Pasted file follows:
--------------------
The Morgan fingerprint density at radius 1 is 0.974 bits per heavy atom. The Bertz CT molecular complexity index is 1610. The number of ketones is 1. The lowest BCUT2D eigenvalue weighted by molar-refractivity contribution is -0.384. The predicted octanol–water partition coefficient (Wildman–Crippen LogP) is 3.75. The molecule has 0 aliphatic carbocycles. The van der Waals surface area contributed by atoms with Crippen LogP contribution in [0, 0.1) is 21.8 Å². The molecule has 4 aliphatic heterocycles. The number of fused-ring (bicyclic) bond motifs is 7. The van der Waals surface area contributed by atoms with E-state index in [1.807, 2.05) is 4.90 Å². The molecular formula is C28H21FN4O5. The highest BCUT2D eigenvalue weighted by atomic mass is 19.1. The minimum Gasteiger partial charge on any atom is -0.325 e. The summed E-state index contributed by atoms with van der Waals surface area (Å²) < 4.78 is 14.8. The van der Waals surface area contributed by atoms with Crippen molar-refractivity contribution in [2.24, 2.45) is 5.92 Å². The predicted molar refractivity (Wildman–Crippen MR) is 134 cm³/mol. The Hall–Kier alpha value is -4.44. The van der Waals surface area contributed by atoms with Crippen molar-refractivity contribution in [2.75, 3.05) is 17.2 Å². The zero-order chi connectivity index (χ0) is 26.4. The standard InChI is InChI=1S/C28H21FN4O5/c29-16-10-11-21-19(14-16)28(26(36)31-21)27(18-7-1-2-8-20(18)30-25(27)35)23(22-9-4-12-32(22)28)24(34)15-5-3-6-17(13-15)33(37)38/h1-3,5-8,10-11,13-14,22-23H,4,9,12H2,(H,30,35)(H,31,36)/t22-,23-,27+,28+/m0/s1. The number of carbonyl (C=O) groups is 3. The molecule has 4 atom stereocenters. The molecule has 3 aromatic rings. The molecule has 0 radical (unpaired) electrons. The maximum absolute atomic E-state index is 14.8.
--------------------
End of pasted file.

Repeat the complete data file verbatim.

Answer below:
The Morgan fingerprint density at radius 1 is 0.974 bits per heavy atom. The Bertz CT molecular complexity index is 1610. The number of ketones is 1. The lowest BCUT2D eigenvalue weighted by molar-refractivity contribution is -0.384. The predicted octanol–water partition coefficient (Wildman–Crippen LogP) is 3.75. The molecule has 0 aliphatic carbocycles. The van der Waals surface area contributed by atoms with Crippen LogP contribution in [0, 0.1) is 21.8 Å². The molecule has 4 aliphatic heterocycles. The number of fused-ring (bicyclic) bond motifs is 7. The van der Waals surface area contributed by atoms with E-state index in [1.807, 2.05) is 4.90 Å². The molecular formula is C28H21FN4O5. The highest BCUT2D eigenvalue weighted by atomic mass is 19.1. The minimum Gasteiger partial charge on any atom is -0.325 e. The summed E-state index contributed by atoms with van der Waals surface area (Å²) < 4.78 is 14.8. The van der Waals surface area contributed by atoms with Crippen molar-refractivity contribution in [2.24, 2.45) is 5.92 Å². The predicted molar refractivity (Wildman–Crippen MR) is 134 cm³/mol. The Hall–Kier alpha value is -4.44. The van der Waals surface area contributed by atoms with Crippen molar-refractivity contribution in [2.75, 3.05) is 17.2 Å². The zero-order chi connectivity index (χ0) is 26.4. The standard InChI is InChI=1S/C28H21FN4O5/c29-16-10-11-21-19(14-16)28(26(36)31-21)27(18-7-1-2-8-20(18)30-25(27)35)23(22-9-4-12-32(22)28)24(34)15-5-3-6-17(13-15)33(37)38/h1-3,5-8,10-11,13-14,22-23H,4,9,12H2,(H,30,35)(H,31,36)/t22-,23-,27+,28+/m0/s1. The number of carbonyl (C=O) groups is 3. The molecule has 4 atom stereocenters. The molecule has 3 aromatic rings. The molecule has 0 radical (unpaired) electrons. The maximum absolute atomic E-state index is 14.8.